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Clinton urges Americans to honor King Day through citizen service

January 16, 1999
Web posted at: 2:57 p.m. EST (1957 GMT)

WASHINGTON (AllPolitics, January 16) -- President Bill Clinton Saturday called on Americans to honor the legacy of Dr. Martin Luther King Jr. Monday "by rising to the call of citizen service."

"To honor what would have been Dr. King's 70th birthday, I urge all Americans to rise to the highest calling in our land, the calling of active citizenship, for if we work together as true neighbors, we can realize Dr. King's most enduring dream," Clinton said in his weekly radio address.

Five years ago, Clinton signed legislation that encourages Americans to devote the King holiday to performing community service.

"We believe that this national holiday should be a day on, not a day off, or as Dr. King once said, 'Life's most persistent and urgent question is -- what are you going to do for others?'" said Clinton.

He urged Americans to join the 100,000 people already committed to perform public service on Monday, noting the accomplishments of the administration's Americorps national public service program and publicizing the program's Web site,www.americorps.org.

"Since Dr. King's last birthday, they've rehabilitated thousands of homes, immunized tens of thousands of children, tutored hundreds of thousands of students, performed millions of hours of service," the president said. "Just as important, our diverse Americorps members are learning lessons that will last a lifetime."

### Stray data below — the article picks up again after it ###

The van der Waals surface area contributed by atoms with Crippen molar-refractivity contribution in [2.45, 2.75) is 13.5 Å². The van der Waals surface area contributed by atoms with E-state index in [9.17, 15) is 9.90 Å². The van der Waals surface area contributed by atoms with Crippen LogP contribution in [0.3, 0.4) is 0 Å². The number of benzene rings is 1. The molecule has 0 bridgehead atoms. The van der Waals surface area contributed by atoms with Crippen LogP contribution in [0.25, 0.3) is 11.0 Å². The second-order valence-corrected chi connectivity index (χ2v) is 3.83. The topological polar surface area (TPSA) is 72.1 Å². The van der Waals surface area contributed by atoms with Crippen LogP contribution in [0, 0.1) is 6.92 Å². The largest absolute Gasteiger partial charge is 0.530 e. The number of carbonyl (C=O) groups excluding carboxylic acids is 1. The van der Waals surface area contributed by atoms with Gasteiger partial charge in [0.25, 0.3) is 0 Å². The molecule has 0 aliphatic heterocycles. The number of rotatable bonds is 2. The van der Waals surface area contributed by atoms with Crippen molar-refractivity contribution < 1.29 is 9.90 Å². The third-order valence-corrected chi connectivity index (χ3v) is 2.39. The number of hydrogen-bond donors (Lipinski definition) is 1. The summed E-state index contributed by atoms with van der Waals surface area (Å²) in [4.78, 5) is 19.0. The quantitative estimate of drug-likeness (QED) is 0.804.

"In the words of one member, it's unity, people working together. You don't see color, you see people who've come together with just one purpose," he said.

Clinton Saturday released the long-awaited report that grew out of the administration's initiative on race: "Pathways To One America In The 21st Century," a guide for community service "to encourage racial reconciliation."

Another way to honor King, said the president, is to "give the gift of life by donating blood."

"America's blood supplies are now critically low because severe winter weather has hindered blood drives in several regions. I urge every American to find out where you can donate blood by calling 1-800-GIVELIFE," he said.


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Americorps Web site



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Saturday January 16, 1999

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